A conversation with the Former Lease Accounting Manager with the Largest Home Improvement Retailer in the US.
I worked with a Fortune 50 retailer when the initial lease accounting regulation draft was released, and the accounting teams were buzzing. I received requests from the highest level of the organization to analyze our lease obligations and forecast their impact on the balance sheet.
Soon afterward, I was asked to lead the company’s efforts to prepare for the new standards because we understood that they presented a “not if, but when” situation.
As we considered our obligations, we recognized that consolidating all lease data into one department would help gain efficiency in preparing financial reports, 10K footnotes, budgets and forecasts. Initially, I was concerned that other departments, which had traditionally housed their lease data, might resist the move to consolidate all their lease information with accounting teams.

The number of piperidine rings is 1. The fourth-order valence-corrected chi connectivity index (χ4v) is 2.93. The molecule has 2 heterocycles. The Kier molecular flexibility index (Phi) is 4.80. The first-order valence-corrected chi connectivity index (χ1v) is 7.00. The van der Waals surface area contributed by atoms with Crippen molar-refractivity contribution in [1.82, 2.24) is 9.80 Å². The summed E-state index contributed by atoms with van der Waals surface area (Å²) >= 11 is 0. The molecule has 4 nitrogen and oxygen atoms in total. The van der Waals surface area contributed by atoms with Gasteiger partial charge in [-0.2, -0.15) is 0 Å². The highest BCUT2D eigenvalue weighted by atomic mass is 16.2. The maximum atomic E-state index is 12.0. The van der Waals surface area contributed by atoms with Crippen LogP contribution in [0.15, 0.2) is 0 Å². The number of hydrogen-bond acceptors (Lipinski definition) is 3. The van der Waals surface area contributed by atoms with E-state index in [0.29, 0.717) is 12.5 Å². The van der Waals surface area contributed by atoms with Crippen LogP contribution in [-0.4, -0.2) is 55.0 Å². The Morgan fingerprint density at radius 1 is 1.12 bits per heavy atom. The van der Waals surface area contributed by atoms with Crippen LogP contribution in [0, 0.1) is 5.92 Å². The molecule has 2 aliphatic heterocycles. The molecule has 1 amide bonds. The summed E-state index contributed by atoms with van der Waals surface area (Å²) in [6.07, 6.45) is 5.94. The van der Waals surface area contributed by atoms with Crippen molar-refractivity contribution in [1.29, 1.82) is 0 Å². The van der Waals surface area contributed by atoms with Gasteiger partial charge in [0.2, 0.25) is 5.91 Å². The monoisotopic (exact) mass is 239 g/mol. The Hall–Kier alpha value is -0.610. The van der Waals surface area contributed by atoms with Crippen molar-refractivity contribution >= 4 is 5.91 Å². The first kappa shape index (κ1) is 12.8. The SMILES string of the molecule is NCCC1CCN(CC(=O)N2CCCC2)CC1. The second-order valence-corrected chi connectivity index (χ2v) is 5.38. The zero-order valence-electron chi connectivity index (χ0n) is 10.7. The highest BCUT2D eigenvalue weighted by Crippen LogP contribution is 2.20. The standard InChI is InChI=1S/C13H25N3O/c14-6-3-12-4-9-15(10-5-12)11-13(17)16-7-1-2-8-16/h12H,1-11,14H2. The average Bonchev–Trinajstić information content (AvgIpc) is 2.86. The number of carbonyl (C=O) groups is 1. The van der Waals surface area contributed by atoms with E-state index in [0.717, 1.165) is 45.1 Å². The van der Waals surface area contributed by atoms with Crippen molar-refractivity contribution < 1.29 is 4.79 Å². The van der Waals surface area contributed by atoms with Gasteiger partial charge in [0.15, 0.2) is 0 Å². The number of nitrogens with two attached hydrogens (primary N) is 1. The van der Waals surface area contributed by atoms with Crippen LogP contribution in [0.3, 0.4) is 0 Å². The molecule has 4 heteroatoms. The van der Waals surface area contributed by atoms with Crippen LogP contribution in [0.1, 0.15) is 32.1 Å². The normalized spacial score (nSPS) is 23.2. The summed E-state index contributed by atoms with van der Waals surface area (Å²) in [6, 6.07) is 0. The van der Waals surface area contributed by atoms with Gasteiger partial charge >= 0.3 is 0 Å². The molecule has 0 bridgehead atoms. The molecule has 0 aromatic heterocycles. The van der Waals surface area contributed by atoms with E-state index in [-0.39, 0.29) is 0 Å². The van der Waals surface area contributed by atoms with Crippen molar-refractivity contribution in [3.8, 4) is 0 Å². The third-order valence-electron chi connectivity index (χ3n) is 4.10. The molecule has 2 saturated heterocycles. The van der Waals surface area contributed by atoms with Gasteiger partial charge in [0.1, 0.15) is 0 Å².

I was sensitive to protecting relationships across departments and communicated that I was not interested in restricting the ability to manage their leases.
There were no objections after explaining how our efforts would bolster the visibility and control over lease data. Everyone was happy to help.
As I went through the consolidation process involving multiple departments and thousands of leases, it quickly became necessary to evaluate software solutions. I wanted something scalable and intuitive.
Also, to support my relationships with other leaders across the company, I wanted a software solution that was not just created to be an accounting tool. It had to be designed to support the business and provide robust accounting functionality.
While reviewing software solutions, I realized I could add more value to the organization. Organizing lease data in one system allowed the business to see patterns, eliminate waste and make more informed decisions.
Ultimately, not only could I provide better data around leasing, but I could also add money back to the bottom line.